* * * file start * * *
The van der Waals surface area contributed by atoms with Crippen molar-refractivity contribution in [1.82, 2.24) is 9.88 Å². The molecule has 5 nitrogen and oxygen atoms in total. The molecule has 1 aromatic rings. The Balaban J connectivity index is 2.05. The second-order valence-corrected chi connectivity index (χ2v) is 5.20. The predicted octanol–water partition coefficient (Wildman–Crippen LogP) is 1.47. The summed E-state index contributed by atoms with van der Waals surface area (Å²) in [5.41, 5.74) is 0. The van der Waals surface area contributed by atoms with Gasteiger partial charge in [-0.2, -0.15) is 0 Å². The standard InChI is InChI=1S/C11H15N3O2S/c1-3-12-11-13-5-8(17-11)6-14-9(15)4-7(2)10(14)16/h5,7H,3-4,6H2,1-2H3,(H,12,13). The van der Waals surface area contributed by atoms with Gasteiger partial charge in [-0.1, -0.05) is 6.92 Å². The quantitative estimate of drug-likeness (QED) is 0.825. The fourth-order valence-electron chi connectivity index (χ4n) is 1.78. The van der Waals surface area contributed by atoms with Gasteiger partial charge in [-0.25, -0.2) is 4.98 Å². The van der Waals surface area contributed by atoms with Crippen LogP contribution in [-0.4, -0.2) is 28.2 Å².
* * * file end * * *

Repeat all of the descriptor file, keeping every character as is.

The van der Waals surface area contributed by atoms with Crippen molar-refractivity contribution in [1.82, 2.24) is 9.88 Å². The molecule has 5 nitrogen and oxygen atoms in total. The molecule has 1 aromatic rings. The Balaban J connectivity index is 2.05. The second-order valence-corrected chi connectivity index (χ2v) is 5.20. The predicted octanol–water partition coefficient (Wildman–Crippen LogP) is 1.47. The summed E-state index contributed by atoms with van der Waals surface area (Å²) in [5.41, 5.74) is 0. The van der Waals surface area contributed by atoms with Gasteiger partial charge in [-0.2, -0.15) is 0 Å². The standard InChI is InChI=1S/C11H15N3O2S/c1-3-12-11-13-5-8(17-11)6-14-9(15)4-7(2)10(14)16/h5,7H,3-4,6H2,1-2H3,(H,12,13). The van der Waals surface area contributed by atoms with Gasteiger partial charge in [-0.1, -0.05) is 6.92 Å². The quantitative estimate of drug-likeness (QED) is 0.825. The fourth-order valence-electron chi connectivity index (χ4n) is 1.78. The van der Waals surface area contributed by atoms with Gasteiger partial charge in [-0.25, -0.2) is 4.98 Å². The van der Waals surface area contributed by atoms with Crippen LogP contribution in [-0.4, -0.2) is 28.2 Å².